Published on September 4, 2012
In the words of Archbishop Gregory Aymond, the Catholic Church, through Catholic Charities, will serve as “the hands and heart of Jesus” in caring for those recovering from the flooding and wind damage caused by last week’s storm.
CCANO has determined 6 priority areas to establish CCANO services for those most in need:
1. St. John the Baptist Parish (LaPlace)
2. Plaquemines Parish
5. St. Bernard
6. Venetian Isles area of Orleans Parish
Specific locations where we will be offering counseling, case management and coordinating points of distribution for food and supplies and other services are being determined now.
Since Thursday, August 30, CCANO counselors have been meeting with evacuees in local area shelters to offer support and case management in hard-hit Isaac areas.
CCANO staff have embedded in Emergency Operations Centers to help assess need.
CCANO staff has been working closely with Second Harvest Food Bank and local church parishes to distribute food, hot meals and supplies to communities in need.
• On Saturday, September 1, St. Anselm Church in Madisonville was able to distribute food boxes provided by CCANO/Second Harvest.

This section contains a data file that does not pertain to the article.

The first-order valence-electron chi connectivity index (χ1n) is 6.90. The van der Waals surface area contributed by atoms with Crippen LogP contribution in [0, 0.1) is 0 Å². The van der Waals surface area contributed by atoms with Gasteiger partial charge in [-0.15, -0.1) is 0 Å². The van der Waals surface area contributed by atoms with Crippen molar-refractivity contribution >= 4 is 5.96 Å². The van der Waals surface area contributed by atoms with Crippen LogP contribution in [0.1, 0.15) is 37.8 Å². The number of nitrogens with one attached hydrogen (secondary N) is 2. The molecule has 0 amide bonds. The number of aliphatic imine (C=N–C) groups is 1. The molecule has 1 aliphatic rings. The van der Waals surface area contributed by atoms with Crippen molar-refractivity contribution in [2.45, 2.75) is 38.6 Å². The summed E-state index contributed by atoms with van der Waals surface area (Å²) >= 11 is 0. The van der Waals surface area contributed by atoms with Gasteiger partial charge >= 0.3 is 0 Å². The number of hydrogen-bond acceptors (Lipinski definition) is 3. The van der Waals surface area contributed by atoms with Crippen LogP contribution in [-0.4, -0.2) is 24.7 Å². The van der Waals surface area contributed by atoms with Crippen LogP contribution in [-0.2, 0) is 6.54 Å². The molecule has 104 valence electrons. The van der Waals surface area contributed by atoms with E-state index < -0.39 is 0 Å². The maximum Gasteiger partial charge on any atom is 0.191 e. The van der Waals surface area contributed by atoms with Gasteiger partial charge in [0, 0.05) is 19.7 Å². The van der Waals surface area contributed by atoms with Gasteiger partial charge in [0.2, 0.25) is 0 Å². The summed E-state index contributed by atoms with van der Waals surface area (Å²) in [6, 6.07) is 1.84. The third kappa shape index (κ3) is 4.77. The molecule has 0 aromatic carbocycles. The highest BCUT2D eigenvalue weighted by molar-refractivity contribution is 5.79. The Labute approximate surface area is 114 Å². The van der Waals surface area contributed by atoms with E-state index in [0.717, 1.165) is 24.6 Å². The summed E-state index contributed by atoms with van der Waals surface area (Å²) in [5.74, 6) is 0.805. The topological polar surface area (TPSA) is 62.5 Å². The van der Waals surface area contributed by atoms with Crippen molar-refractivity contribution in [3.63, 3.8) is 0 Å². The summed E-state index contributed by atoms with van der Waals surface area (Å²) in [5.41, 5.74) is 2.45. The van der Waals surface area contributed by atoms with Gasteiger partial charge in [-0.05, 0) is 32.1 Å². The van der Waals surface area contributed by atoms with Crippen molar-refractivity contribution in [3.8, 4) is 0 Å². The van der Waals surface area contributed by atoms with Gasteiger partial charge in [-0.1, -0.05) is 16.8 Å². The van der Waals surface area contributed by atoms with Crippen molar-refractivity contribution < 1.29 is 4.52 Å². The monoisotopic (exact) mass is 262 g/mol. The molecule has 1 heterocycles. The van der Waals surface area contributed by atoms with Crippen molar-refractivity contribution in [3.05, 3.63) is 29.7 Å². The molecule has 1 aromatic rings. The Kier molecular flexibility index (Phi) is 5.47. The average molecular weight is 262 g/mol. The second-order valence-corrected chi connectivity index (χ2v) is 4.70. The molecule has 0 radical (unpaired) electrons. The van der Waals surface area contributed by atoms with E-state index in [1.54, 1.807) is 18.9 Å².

• On Sunday, September 2, CCANO in collaboration with Second Harvest Food Bank and the parishioners of Ascension of Our Lord Parishioners provided 2400 hot meals and 600 buckets of cleaning supplies to St. John residents. Mosquito repellant was also distributed.
Since Monday, August 27, our Deaf Action Center team led by Shari Bernius has been providing sign language interpretation for important news conferences and updates aired on local TV stations.
Thursday-Saturday, August 30-September 2, CCANO Leadership and Archbishop Aymond visited some hard hit areas affected by Isaac including Plaquemines Parish, Lafitte, Madisonville, Slidell, LaPlace and St. Bernard. The Archbishop met with the community and extended the prayers and support. CCANO will be there with open hands and hearts to assist in recovery efforts.
Catholic Charities is strategizing and assessing the possibility of ramping up Operation Helping Hands. In the wake of Hurricane Katrina’s flooding, OHH gutted nearly 2000 homes of the elderly, poor and disabled. Hundreds of homes were rebuilt and repainted, allowing people to return home.